Roughly 350 high school students who have set their sights on a college education will get some firsthand experience when they visit UC Santa Barbara Oct. 13 for Achieve UC.
An annual event held across the University of California system, Achieve UC focuses on schools with large numbers of high-achieving students in communities with relatively low college-going rates. The goal, in part, is to allay concerns about cost and access that can cause eligible California students to rule out a UC education — or worse, cause them to forego college altogether.
At UCSB, the day will begin at 9:30 a.m. with a mock lecture by sociology professor Victor Rios in Corwin Pavilion. Students will find copies of his Sociology 1 syllabus on their chairs, and he will come in and begin his lecture as if he were addressing his freshman Soc 1 class. He also will discuss his own path, which led him from high school dropout to a Ph.D. from UC Berkeley. Rios is now a renowned author and public speaker.
Presentations by representatives from the Office of Admissions and the Office of Financial Aid and Scholarships will follow Rios’s lecture, providing students an overview of the admissions and financial aid processes. That includes the UC Blue and Gold Opportunity Plan, which covers not just tuition, but also provides financial help with housing, books and other college costs for students from households with incomes of $80,000 or less.
“A UC education is more affordable than many students think,” said UC President Janet Napolitano. “More than half of California undergrads have all their tuition and fees covered by financial aid.”
Noted EAOP Director Britt Ortiz, “This is a great day for our EAOP high school students to engage with the campus, learn from Professor Rios, hear about admissions and financial aid and interact with current UCSB undergraduates.”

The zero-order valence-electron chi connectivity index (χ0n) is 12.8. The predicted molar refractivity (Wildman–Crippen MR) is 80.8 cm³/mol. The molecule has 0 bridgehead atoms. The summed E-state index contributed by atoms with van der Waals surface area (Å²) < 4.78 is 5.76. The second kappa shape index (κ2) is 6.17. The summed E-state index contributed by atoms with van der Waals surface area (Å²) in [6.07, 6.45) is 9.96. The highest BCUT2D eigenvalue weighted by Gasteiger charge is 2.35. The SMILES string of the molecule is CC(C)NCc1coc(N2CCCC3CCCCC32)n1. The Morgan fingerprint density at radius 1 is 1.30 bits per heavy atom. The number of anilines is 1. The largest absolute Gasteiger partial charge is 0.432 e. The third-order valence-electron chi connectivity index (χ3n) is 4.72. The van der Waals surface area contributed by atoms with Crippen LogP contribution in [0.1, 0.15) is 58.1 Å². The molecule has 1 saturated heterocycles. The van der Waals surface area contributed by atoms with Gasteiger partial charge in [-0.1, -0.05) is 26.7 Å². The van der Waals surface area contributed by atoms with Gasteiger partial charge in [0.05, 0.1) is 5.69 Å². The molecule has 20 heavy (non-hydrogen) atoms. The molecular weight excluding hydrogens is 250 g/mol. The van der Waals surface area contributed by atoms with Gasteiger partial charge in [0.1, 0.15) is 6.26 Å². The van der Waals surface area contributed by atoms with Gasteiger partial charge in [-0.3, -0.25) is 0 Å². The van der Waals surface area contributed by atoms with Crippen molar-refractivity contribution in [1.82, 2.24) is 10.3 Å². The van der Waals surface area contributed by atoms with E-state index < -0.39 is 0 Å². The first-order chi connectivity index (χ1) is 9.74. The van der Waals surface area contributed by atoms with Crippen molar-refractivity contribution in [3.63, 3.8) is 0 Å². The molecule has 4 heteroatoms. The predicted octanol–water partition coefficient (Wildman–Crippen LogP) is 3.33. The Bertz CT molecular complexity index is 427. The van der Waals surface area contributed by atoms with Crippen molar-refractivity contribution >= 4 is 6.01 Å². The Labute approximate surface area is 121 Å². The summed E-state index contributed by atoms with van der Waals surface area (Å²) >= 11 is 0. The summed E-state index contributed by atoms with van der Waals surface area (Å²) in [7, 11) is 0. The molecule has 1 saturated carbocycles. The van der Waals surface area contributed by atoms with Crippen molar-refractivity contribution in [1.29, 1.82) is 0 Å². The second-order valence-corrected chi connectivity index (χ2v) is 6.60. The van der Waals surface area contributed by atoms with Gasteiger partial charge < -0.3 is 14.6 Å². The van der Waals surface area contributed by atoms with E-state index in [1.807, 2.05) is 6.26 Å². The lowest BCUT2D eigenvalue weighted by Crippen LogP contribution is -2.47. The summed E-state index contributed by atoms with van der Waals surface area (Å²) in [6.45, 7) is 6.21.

He reiterated Achieve UC’s goal of helping students to separate fact from fiction regarding UC admissions and financial aid. “We want them to know the reality of how affordable, attainable and welcoming the UC system really can be when you know the ins and outs of the admissions and financial aid processes,” said Ortiz. “We want to assure our EAOP seniors and juniors that they can attend UC either as a first-time freshman or as a transfer student, and we are here to help guide them along the entire process.”
The prospective UC students will join UCSB first-generation college students for lunch, listening to their stories about being the first in their families to complete four-year degrees. They’ll also speak candidly about the differences between high school and college life. “Stories can open the imagination to what’s possible and the multiple pathways students can take to reach their goals,” said Catalina Mendiola, EAOP college site coordinator for participating Santa Paula High School. “We want students to know there are multiple support systems at UC and an active community willing to share their stories, encouragement and guidance.”
Among the high schools taking part in Achieve UC are Carpinteria, Pioneer, Santa Maria and Ernest Righetti high schools in Santa Barbara County; Rio Mesa, Channel Islands, Santa Paula and Fillmore high schools in Ventura County; and South High School in Kern County.
“We are here to tell students: Don’t miss out on a world-class education because you think you can’t afford it or because you think that students like you don’t go to schools like UC,” Napolitano said. “Students like you are thriving on our campuses every day — and going on to do amazing things.”
More information about Achieve UC is available at http://eao.sa.ucsb.edu.